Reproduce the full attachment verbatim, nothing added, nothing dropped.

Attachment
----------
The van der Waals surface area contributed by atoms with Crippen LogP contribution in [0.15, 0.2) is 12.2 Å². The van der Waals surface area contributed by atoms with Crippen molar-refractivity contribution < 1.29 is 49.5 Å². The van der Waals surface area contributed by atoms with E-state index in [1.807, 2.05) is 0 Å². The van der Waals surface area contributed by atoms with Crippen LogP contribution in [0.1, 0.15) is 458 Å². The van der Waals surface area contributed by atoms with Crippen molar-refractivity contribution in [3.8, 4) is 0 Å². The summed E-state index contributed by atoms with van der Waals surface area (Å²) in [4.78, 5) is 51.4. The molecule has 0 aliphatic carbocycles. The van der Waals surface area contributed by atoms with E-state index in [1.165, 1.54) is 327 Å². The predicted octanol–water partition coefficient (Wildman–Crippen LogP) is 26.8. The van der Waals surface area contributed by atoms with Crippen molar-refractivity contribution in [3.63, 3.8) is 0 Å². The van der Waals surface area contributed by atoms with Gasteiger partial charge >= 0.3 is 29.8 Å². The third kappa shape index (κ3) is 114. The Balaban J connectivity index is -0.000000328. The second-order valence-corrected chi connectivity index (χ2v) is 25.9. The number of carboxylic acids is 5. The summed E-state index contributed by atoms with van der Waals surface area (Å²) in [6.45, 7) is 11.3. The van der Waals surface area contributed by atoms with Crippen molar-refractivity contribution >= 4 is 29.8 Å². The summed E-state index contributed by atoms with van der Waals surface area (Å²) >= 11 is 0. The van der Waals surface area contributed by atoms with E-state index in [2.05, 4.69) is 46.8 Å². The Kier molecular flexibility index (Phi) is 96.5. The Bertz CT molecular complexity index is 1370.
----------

The van der Waals surface area contributed by atoms with Crippen LogP contribution in [0.15, 0.2) is 12.2 Å². The van der Waals surface area contributed by atoms with Crippen molar-refractivity contribution < 1.29 is 49.5 Å². The van der Waals surface area contributed by atoms with E-state index in [1.807, 2.05) is 0 Å². The van der Waals surface area contributed by atoms with Crippen LogP contribution in [0.1, 0.15) is 458 Å². The van der Waals surface area contributed by atoms with Crippen molar-refractivity contribution in [3.8, 4) is 0 Å². The summed E-state index contributed by atoms with van der Waals surface area (Å²) in [4.78, 5) is 51.4. The molecule has 0 aliphatic carbocycles. The van der Waals surface area contributed by atoms with E-state index in [1.165, 1.54) is 327 Å². The predicted octanol–water partition coefficient (Wildman–Crippen LogP) is 26.8. The van der Waals surface area contributed by atoms with Crippen molar-refractivity contribution in [3.63, 3.8) is 0 Å². The van der Waals surface area contributed by atoms with Gasteiger partial charge >= 0.3 is 29.8 Å². The third kappa shape index (κ3) is 114. The Balaban J connectivity index is -0.000000328. The second-order valence-corrected chi connectivity index (χ2v) is 25.9. The number of carboxylic acids is 5. The summed E-state index contributed by atoms with van der Waals surface area (Å²) in [6.45, 7) is 11.3. The van der Waals surface area contributed by atoms with Crippen molar-refractivity contribution >= 4 is 29.8 Å². The summed E-state index contributed by atoms with van der Waals surface area (Å²) >= 11 is 0. The van der Waals surface area contributed by atoms with E-state index in [2.05, 4.69) is 46.8 Å². The Kier molecular flexibility index (Phi) is 96.5. The Bertz CT molecular complexity index is 1370.